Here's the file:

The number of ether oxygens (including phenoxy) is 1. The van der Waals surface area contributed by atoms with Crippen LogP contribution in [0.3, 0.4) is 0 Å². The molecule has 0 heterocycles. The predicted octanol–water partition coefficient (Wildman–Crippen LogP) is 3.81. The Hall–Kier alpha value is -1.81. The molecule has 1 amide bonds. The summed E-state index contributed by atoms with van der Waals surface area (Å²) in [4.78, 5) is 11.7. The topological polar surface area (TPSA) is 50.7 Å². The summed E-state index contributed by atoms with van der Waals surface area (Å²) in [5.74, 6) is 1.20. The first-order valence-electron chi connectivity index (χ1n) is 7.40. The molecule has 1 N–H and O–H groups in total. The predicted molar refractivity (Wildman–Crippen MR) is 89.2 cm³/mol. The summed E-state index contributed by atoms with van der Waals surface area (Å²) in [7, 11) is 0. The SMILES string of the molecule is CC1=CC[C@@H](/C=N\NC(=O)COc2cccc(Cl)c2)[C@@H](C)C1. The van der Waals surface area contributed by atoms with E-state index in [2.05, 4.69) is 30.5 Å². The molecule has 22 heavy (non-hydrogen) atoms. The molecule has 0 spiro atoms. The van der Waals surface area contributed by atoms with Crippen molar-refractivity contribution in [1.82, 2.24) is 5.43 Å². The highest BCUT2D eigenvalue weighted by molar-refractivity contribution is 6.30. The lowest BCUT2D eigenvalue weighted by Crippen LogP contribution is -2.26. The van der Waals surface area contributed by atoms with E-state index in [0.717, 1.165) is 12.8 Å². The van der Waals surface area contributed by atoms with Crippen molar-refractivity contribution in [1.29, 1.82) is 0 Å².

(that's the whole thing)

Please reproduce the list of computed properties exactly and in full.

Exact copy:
The number of ether oxygens (including phenoxy) is 1. The van der Waals surface area contributed by atoms with Crippen LogP contribution in [0.3, 0.4) is 0 Å². The molecule has 0 heterocycles. The predicted octanol–water partition coefficient (Wildman–Crippen LogP) is 3.81. The Hall–Kier alpha value is -1.81. The molecule has 1 amide bonds. The summed E-state index contributed by atoms with van der Waals surface area (Å²) in [4.78, 5) is 11.7. The topological polar surface area (TPSA) is 50.7 Å². The summed E-state index contributed by atoms with van der Waals surface area (Å²) in [5.74, 6) is 1.20. The first-order valence-electron chi connectivity index (χ1n) is 7.40. The molecule has 1 N–H and O–H groups in total. The predicted molar refractivity (Wildman–Crippen MR) is 89.2 cm³/mol. The summed E-state index contributed by atoms with van der Waals surface area (Å²) in [7, 11) is 0. The SMILES string of the molecule is CC1=CC[C@@H](/C=N\NC(=O)COc2cccc(Cl)c2)[C@@H](C)C1. The van der Waals surface area contributed by atoms with E-state index in [2.05, 4.69) is 30.5 Å². The molecule has 22 heavy (non-hydrogen) atoms. The molecule has 0 spiro atoms. The van der Waals surface area contributed by atoms with Crippen molar-refractivity contribution in [1.82, 2.24) is 5.43 Å². The highest BCUT2D eigenvalue weighted by molar-refractivity contribution is 6.30. The lowest BCUT2D eigenvalue weighted by Crippen LogP contribution is -2.26. The van der Waals surface area contributed by atoms with E-state index in [0.717, 1.165) is 12.8 Å². The van der Waals surface area contributed by atoms with Crippen molar-refractivity contribution in [1.29, 1.82) is 0 Å².